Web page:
I Triggered Bill Maher By Writing About Standardized Testing and White Supremacy 


Bill Maher is mad at me. 

And I’ve never even met the man.  

I guess you could say we’re from different worlds. 

He’s on the West Coast. I’m on the East.  

He’s a political comedian. I’m a public school teacher. 

He’s a multimillionaire. I can barely make ends meet. 

What could I possibly do to provoke the ire of this man so much so that he took aim at me on his HBO TV show? 

 As near as I can tell, it started when I wrote a blog.  

Then people read that blog.  

It got popular and was republished throughout the Internet.  

And Maher disagrees with what I wrote.  

In fact, the very idea annoyed him as a prime example of namby-pamby liberals taking their agenda too far. 

What did I write in the article?  

Only that standardized testing is a tool of white supremacy

In fact, that was the title of the article, which seems to be about as far as Bill read because he ignored any arguments, facts or historical citations in the piece.  

On his show, “Real Time with Bill Maher” this week, he posted the title of the article and the graphic that appeared with it when it was republished on commondreams.org

What he didn’t post was my name. I am the author, after all, but I guess that’s not important.  

The crucial bit was how triggered Bill was by my assertion.  

By connecting such allegedly alien concepts as standardized testing and racism, Maher thinks I devalued the meaning of “white supremacy.”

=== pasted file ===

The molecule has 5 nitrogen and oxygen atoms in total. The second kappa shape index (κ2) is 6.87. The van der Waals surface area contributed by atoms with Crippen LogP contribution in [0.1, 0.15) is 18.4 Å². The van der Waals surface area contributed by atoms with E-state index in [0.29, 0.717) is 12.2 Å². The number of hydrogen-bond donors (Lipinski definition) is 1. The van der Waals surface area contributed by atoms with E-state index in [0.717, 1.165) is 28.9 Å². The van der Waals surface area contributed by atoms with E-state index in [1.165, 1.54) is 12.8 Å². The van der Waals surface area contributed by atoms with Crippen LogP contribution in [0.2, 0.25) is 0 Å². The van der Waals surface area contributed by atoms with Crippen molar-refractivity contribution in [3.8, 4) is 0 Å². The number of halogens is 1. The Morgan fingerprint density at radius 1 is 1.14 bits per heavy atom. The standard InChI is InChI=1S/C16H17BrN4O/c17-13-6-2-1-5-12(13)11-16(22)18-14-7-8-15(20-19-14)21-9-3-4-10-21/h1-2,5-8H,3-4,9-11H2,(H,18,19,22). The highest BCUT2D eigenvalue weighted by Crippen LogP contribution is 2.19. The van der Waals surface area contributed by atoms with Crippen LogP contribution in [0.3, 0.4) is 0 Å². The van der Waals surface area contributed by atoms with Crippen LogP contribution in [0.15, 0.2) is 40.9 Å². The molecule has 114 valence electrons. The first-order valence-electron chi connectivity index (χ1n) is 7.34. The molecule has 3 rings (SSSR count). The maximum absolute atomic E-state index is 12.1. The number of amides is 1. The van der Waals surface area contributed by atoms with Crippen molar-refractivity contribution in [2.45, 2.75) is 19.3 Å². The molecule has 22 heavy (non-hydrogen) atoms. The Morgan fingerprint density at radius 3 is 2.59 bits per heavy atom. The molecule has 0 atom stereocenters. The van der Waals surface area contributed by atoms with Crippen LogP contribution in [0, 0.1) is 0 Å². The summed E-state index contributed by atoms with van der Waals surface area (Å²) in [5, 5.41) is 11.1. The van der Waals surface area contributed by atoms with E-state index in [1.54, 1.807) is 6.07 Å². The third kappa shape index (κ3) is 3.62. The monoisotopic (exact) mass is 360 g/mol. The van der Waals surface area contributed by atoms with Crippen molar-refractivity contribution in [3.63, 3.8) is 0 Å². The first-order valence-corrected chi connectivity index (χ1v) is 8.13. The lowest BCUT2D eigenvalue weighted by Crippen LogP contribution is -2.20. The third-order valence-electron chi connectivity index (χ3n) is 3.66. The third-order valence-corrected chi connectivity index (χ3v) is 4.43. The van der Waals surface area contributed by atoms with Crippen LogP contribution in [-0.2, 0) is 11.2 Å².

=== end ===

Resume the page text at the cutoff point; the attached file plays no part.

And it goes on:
Maher never actually examined my claim or what I wrote backing it up. Never mind the arguments I made in favor of my point, the sources I cited, the examples of actual bias or the documented history of standardized testing as a creation of the eugenicist movement.  

He was content to speak in a smarmy tone and make a pretty lame joke about what a racially biased test question might look like.

In fact, that’s probably why he (and his staff) picked my piece in the first place. They saw it as an opportunity to make a joke and whiffed at it pretty terribly. 

Here’s the relevant bit of his monologue: 

“In 2010 the New York Times used the term “White Supremacist” on 75 occasions. Last year, over 700 times. Now some of that to be sure is because Trump came along and emboldened the faction of this country that is truly white supremacist. It is of course still a real thing. But it shouldn’t apply to something like – as more than a few have suggested – getting rid of the SAT test. Now if we find the SAT test is slanted in such a way as to stack the deck in favor of Caucasians, if there are questions like Biff and Chip are sailing a yacht traveling at 12 knots to an Ed Sheeran concert on Catalina – if Catalina is 12 miles away, how many White Claws should they bring? Yes, then maybe. But of course the SAT doesn’t have questions like that so it becomes a kind of ludicrous exaggeration that makes lovers of common sense roll their eyes – and then vote for Trump.”  


Queue audience laughter and applause.  

Funny stuff I guess.  

Not the comedy staff’s fake SAT question but Maher’s assurance that “The SAT doesn’t have questions like that.” 

Really, Bill? 

How about this one? 

Runner: Marathon 
(a) envoy: embassy 
(b) martyr: massacre 
(c) oarsman: regatta 
(d) horse: stable 

It’s a real SAT question famously discussed in the infamous 1994 book, The Bell Curve, by Richard Herrnstein and Charles Murray – a book that tried to use discrepancies in test scores to prove white people are smarter than black people. 

The answer is C, and it relies on a test taker’s knowing the meaning of regatta – something more likely to have come up in the daily lives of affluent white students than in the lives of less affluent minority students. If you don’t live by a body of water and/or don’t have much experience with rowing, you’re probably going to fail this question.